“All they knew was that they had a knee replacement, it got infected, and they had seven surgeries,” he explained. “Now their knee is stiff, chronically painful, and they are miserable. To them that’s not successful.”
Sechriest explained that he now has the wisdom and experience to know which patients are more likely to have a good outcome and to look at patient health holistically. Patients within the VA health care system are generally older, more likely to be diagnosed with many health conditions, and less healthy than veterans who do not rely on the VA system. Thus, the patient population can be challenging from a medical standpoint.
“One of the greatest strengths of the Veterans Health Administration is the truly integrated care we provide. You are in a perfect spot to pick up that phone, talk to the primary care provider, talk to the mental health provider, talk to the social worker, and organize holistic care so that if the surgery does happen it is more successful,” he added.
He emphasized that taking other aspects of a patient’s health and environment into consideration while planning a surgery is vital to improving patient outcomes. Although his passion for orthopedics and patient care is evident, his career in orthopedics was a matter of serendipity. While completing an orthopedic rotation as a general surgery resident in 1995, he worked extensively with former chair and spine surgeon James Ogilvie, MD, and enjoyed the experience. As he moved further into his training, however, his passion for general surgery dulled.
“It was upsetting because I wanted to be a general surgeon for my entire life,” he recalls. One night on an elevator going to the SICU, Sechriest ran into Kirk Wood, MD, an orthopedic spine surgeon. “He asked how I was doing, and I said ‘not so good,’” he recalls. “Kirk then told me that there was always a job for me in orthopedics if I wanted it.”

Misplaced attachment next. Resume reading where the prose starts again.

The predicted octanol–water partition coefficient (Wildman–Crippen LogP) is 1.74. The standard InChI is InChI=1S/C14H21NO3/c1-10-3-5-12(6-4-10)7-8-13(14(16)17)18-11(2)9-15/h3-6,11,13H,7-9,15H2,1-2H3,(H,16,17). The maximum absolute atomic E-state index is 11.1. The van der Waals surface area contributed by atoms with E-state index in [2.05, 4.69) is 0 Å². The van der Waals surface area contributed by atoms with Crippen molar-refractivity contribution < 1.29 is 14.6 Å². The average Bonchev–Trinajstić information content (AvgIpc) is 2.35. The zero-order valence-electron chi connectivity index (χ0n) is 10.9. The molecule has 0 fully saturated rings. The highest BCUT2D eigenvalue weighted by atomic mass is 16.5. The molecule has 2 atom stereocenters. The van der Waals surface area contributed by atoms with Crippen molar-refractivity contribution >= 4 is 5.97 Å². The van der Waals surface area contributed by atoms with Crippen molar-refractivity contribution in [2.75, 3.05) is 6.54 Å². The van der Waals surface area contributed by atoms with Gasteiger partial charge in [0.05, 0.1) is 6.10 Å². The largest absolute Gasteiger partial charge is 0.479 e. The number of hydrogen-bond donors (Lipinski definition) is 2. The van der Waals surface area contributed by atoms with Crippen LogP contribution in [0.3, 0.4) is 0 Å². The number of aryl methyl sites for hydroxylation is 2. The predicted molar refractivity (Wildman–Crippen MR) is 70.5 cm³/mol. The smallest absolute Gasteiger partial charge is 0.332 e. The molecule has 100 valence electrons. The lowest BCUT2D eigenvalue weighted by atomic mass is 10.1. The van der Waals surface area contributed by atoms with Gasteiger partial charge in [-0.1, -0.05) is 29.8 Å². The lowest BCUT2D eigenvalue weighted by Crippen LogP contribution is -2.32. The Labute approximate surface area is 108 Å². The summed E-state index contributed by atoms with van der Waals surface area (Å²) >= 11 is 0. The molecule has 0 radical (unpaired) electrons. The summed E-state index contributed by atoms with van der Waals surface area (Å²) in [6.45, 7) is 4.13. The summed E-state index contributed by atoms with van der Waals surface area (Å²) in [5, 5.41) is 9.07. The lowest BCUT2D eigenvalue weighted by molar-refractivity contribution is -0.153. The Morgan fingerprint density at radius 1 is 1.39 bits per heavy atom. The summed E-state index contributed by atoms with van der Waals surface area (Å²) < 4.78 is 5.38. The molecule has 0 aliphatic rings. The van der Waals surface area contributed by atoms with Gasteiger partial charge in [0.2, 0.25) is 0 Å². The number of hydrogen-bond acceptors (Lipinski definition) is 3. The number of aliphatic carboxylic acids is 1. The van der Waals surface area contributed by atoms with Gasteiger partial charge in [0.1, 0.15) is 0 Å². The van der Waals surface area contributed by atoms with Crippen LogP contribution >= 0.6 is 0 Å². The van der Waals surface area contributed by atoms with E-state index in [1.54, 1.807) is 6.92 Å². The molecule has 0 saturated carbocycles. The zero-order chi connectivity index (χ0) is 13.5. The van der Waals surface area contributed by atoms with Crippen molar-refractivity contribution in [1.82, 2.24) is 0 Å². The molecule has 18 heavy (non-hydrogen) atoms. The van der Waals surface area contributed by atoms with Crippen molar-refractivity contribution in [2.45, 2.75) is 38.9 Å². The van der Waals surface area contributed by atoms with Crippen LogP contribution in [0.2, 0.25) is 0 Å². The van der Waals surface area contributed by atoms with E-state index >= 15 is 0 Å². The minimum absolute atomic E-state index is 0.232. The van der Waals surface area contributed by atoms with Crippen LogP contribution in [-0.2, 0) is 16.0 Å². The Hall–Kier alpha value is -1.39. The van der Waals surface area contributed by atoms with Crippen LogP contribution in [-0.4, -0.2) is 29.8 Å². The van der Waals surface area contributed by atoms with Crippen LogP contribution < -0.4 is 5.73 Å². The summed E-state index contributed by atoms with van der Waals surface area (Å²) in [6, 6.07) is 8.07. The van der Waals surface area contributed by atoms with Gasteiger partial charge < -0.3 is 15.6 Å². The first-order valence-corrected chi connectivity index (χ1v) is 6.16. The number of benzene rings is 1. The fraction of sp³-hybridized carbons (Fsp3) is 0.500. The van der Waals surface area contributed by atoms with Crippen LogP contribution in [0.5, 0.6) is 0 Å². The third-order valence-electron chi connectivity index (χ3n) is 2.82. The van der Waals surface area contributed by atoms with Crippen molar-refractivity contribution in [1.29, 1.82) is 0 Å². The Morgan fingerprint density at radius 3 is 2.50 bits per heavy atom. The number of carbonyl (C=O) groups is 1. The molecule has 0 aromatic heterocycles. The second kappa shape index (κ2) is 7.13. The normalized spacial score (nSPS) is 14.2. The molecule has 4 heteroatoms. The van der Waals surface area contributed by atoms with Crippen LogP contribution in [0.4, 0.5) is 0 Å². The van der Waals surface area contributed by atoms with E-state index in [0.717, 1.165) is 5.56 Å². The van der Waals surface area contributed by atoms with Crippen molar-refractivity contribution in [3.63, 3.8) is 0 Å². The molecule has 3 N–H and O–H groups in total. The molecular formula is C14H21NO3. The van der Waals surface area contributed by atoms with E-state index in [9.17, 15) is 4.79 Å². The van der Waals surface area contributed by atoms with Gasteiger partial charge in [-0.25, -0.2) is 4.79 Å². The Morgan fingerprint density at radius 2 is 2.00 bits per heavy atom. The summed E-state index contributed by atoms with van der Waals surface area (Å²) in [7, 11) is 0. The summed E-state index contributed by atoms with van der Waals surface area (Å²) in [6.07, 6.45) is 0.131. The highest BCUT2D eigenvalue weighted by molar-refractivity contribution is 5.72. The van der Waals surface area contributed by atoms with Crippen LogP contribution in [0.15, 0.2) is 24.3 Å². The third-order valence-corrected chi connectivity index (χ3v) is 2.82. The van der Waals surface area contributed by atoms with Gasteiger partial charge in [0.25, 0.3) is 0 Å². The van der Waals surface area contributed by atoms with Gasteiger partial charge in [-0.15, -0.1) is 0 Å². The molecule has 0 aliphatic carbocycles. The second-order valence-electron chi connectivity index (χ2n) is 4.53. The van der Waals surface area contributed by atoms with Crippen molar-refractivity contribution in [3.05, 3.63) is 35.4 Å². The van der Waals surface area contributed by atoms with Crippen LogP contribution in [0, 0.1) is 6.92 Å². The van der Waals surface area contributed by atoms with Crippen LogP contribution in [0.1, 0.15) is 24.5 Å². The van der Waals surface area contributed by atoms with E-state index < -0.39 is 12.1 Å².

Sechriest decided to take him up on the offer. Since there were already residents waiting to start in the Department of Orthopedic Surgery and he only had general surgery experience, Wood recommended that he take some time to deepen his orthopedic knowledge. Sechriest spent two years in a laboratory working with Freddie Fu, MD, who is now the chair of orthopedics at the University of Pittsburgh. Sechriest graduated from the University of Minnesota Department of Orthopedic Surgery residency program in 2003. Looking back, he says that department chair Denis Clohisy, MD, and former chair Marc Swiontkowski, MD, were instrumental in his education.
“I can remember being out on a ship off the coast of Banda Aceh, Indonesia, and emailing Denis Clohisy about a proximal humerus sarcoma, which he advised me how to handle, and I did,” he says. “I was scared out of my mind doing a sarcoma surgery on a ship, but I was the only orthopedic surgeon the patient was going to meet in the context of a natural disaster."
He often shares this story with residents to illustrate the value of the University of Minnesota’s orthopedic surgery residency.
“I explain to them that they’re coming from the same program that I came from, and are exposed to incredible world-class talent,” he says. “You’ll never get the clinical or surgical volume you need to be comfortable in knowing or treating everything orthopedic, but one thing you will have is the qualifications. When I left this residency, I was qualified to be a combat surgeon. I even did spine surgery at sea, because I had to. Was I comfortable? No. I was scared out of my mind, but I had seen masters do it and knew how it should go.”
He says that he also relied on his extensive orthopedic trauma training from HCMC staff (like Richard Kyle, MD, Tom Varecka, MD, David Templeman, MD, and Andy Schmidt, MD) to successfully manage marines with complex combat extremity injuries sustained during the Iraq & Afghanistan Wars. Sechriest continues the legacy of excellent resident education while leading the VA’s orthopedic team.
“What I’m most proud of is that the residents have seen the value of mission-driven care,” he says. “They also see some of the profit-driven care, but here we have no incentive to do anything but what we think is absolutely right, there’s no profit power behind it. It’s really pure medicine.”
“You’ll never get the clinical or surgical volume you need to be comfortable in knowing or treating everything orthopedic, but one thing you will have is the qualifications. When I left this residency, I was qualified to be a combat surgeon. I even did spine surgery at sea, because I had to. Was I comfortable? No. I was scared out of my mind, but I had seen masters do it and knew how it should go.” - V. Franklin Sechriest II, MD